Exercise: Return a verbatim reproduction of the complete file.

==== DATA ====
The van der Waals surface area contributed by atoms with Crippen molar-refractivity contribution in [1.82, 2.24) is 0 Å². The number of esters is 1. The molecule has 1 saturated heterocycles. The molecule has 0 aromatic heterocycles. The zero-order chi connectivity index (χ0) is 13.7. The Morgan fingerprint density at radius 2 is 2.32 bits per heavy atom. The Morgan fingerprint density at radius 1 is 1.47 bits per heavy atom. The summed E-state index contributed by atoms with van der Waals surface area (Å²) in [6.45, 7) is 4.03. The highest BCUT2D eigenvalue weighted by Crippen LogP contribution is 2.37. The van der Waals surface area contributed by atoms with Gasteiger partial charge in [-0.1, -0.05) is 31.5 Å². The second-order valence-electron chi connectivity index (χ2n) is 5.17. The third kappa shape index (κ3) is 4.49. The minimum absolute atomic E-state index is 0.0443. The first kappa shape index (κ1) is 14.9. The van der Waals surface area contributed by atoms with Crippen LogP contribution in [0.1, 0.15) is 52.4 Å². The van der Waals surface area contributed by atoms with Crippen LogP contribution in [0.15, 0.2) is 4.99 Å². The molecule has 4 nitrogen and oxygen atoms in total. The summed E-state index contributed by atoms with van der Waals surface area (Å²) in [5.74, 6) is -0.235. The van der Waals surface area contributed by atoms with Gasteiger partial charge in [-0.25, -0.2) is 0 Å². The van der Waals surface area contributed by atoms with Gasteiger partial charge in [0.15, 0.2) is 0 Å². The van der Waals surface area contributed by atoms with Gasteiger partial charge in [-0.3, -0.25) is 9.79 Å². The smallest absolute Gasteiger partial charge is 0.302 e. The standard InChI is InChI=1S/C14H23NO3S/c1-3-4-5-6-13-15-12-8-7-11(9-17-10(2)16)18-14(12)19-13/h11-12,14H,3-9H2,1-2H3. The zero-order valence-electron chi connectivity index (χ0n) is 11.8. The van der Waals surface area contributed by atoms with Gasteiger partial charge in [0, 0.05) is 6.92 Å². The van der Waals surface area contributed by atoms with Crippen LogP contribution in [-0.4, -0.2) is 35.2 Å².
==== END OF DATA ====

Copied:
The van der Waals surface area contributed by atoms with Crippen molar-refractivity contribution in [1.82, 2.24) is 0 Å². The number of esters is 1. The molecule has 1 saturated heterocycles. The molecule has 0 aromatic heterocycles. The zero-order chi connectivity index (χ0) is 13.7. The Morgan fingerprint density at radius 2 is 2.32 bits per heavy atom. The Morgan fingerprint density at radius 1 is 1.47 bits per heavy atom. The summed E-state index contributed by atoms with van der Waals surface area (Å²) in [6.45, 7) is 4.03. The highest BCUT2D eigenvalue weighted by Crippen LogP contribution is 2.37. The van der Waals surface area contributed by atoms with Gasteiger partial charge in [-0.1, -0.05) is 31.5 Å². The second-order valence-electron chi connectivity index (χ2n) is 5.17. The third kappa shape index (κ3) is 4.49. The minimum absolute atomic E-state index is 0.0443. The first kappa shape index (κ1) is 14.9. The van der Waals surface area contributed by atoms with Crippen LogP contribution in [0.1, 0.15) is 52.4 Å². The van der Waals surface area contributed by atoms with Crippen LogP contribution in [0.15, 0.2) is 4.99 Å². The molecule has 4 nitrogen and oxygen atoms in total. The summed E-state index contributed by atoms with van der Waals surface area (Å²) in [5.74, 6) is -0.235. The van der Waals surface area contributed by atoms with Gasteiger partial charge in [-0.25, -0.2) is 0 Å². The van der Waals surface area contributed by atoms with Gasteiger partial charge in [0.15, 0.2) is 0 Å². The van der Waals surface area contributed by atoms with Gasteiger partial charge in [-0.3, -0.25) is 9.79 Å². The smallest absolute Gasteiger partial charge is 0.302 e. The standard InChI is InChI=1S/C14H23NO3S/c1-3-4-5-6-13-15-12-8-7-11(9-17-10(2)16)18-14(12)19-13/h11-12,14H,3-9H2,1-2H3. The zero-order valence-electron chi connectivity index (χ0n) is 11.8. The van der Waals surface area contributed by atoms with Gasteiger partial charge in [0, 0.05) is 6.92 Å². The van der Waals surface area contributed by atoms with Crippen LogP contribution in [-0.4, -0.2) is 35.2 Å².